old observatory dome and partial view of new addition

Seeing Anew:
The Detroit Observatory
Yesterday, Today,
and Tomorrow
April 8, 2022

We are thrilled to celebrate the re-opening of U-M’s historic Judy and Stanley Frankel Detroit Observatory! In this series of virtual panels, we explored the history of the Observatory, its impact on American astronomy, and the new educational potential that it has as a result of the new addition generously funded by the Frankels.  In the evening, astrophysicist Brian Nord, PhD ’10, discussed the role of science in society and how humans organize themselves to learn. We then re-opened the Observatory with in-person activities that were part of Statewide Astronomy Night (advance registration required). Relive the action through the links below!

Session 1 (virtual)
12:00 - 1:45 p.m.
The Observatory and 19th-Century Science and Scholarship 

Welcome (12:00 – 12:15)

  • Mary Sue Coleman, President, University of Michigan (recorded remarks)
  • Gary Krenz, Ph.D., Director, Detroit Observatory, U-M
  • Terry McDonald, Director, Bentley Historical Library, Arthur F. Thurnau Professor, and Professor of History, U-M

First Panel (12:15-1:45): The Observatory and 19th-Century Science and Scholarship 

  • Henry Cowles, Associate Professor of History, U-M
  • Gary Krenz, Ph.D., Director, Detroit Observatory, U-M

Terry McDonald, moderator, Director, Bentley Historical Library, Arthur F. Thurnau Professor, and Professor of History, U-M

Watch here

Session 2 (virtual)
2:00 - 3:15 p.m.
The Observatory in the History of Astronomy

Second Panel: The Observatory in the History of Astronomy

  • Pat Seitzer, Research Professor of Astronomy, emeritus, U-M
  • Andrew Rutledge, Ph.D., Research Associate, Bentley Historical Library, U-M
  • Sally Oey, Professor of Astronomy, U-M

Gary Krenz, moderator, Director, Detroit Observatory, U-M

Watch here

Session 3 (virtual)
3:30 - 5:00 p.m.
The Observatory as an Historic Site for Contemporary Education

Third Panel: The Observatory as an Historic Site for Contemporary Education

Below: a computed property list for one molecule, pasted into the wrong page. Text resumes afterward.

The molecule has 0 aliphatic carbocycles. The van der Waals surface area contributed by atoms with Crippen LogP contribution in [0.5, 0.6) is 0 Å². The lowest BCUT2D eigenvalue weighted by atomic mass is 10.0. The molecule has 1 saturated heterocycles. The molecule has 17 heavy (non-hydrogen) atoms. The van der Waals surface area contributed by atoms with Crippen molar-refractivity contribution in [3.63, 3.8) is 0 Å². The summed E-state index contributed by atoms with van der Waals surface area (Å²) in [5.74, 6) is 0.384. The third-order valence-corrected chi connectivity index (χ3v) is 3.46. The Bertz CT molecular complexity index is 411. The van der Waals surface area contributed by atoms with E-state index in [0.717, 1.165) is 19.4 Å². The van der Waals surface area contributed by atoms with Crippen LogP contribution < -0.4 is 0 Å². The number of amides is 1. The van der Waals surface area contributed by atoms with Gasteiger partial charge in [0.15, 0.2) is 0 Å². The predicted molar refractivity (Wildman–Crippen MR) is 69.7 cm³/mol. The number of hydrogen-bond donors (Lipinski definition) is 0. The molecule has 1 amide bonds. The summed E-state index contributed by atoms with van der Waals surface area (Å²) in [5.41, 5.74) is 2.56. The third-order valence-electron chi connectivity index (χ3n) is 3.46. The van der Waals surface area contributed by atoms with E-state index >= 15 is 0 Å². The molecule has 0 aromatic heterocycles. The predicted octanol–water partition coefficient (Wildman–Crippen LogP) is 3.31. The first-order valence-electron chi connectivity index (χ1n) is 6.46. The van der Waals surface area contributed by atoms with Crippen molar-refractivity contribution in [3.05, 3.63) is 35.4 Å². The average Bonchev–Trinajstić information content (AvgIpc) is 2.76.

• Michelle McClellan, Ph.D., Johanna Meijer Magoon Principal Archivist, Bentley Historical Library, U-M
  • Dean Regas, Astronomer, Cincinnati Observatory
  • Robert Stencel, Professor of Astronomy, emeritus, and former Director, Chamberlin Observatory, University of Denver

Austin Edmister, moderator, Assistant Director for Astronomy, Detroit Observatory

Watch here

Portrain of astrophysicist Brian Nord

Session 4 - Keynote (virtual)
7:00 - 8:00 p.m.

Brian Nord, PhD '10
in conversation with Gary Krenz

Brian Nord is a Scientist at the Fermi National Accelerator Lab; CASE Associate, Department of Astronomy and Astrophysics, University of Chicago; and Senior Member, Kavli Institute for Cosmological Physics

Brian received his Ph.D. in astrophysics from U-M in 2010.  He currently works on teaching machines to search for clues of the universe’s origin and destiny. In particular, he uses artificial intelligence to study the cosmos, including dark energy, dark matter, and the early universe.  He actively works on statistical modeling of strong gravitational lenses, the cosmic microwave background, and galaxy clusters.

Dr. Nord is also a leader in the movement to address inequities and oppression in academic and research environments. He co-created the academic #Strike4BlackLives (strike4blacklives.com) in June 2020 and works to drive anti-racist efforts and develop justice-oriented communities. He co-founded the Deep Skies Community (deepskieslab.ai), which is dedicated to shared leadership and prioritizing the humanity of research colleagues over productivity — one of the first of its kind.


Watch here

 

Statewide Astronomy Night at the Detroit Observatory (in-person)
8:00 - 11:00 p.m.

After being closed for almost three years for the construction of a wonderful new accessibility and education addition, the Detroit Observatory finally opened its doors to visitors!  We were proud to host an event associated with Statewide Astronomy Night!

Attendees had the chance to see the stunning new video wall, interact with our student docents, and engage with a variety of digital and physical exhibits!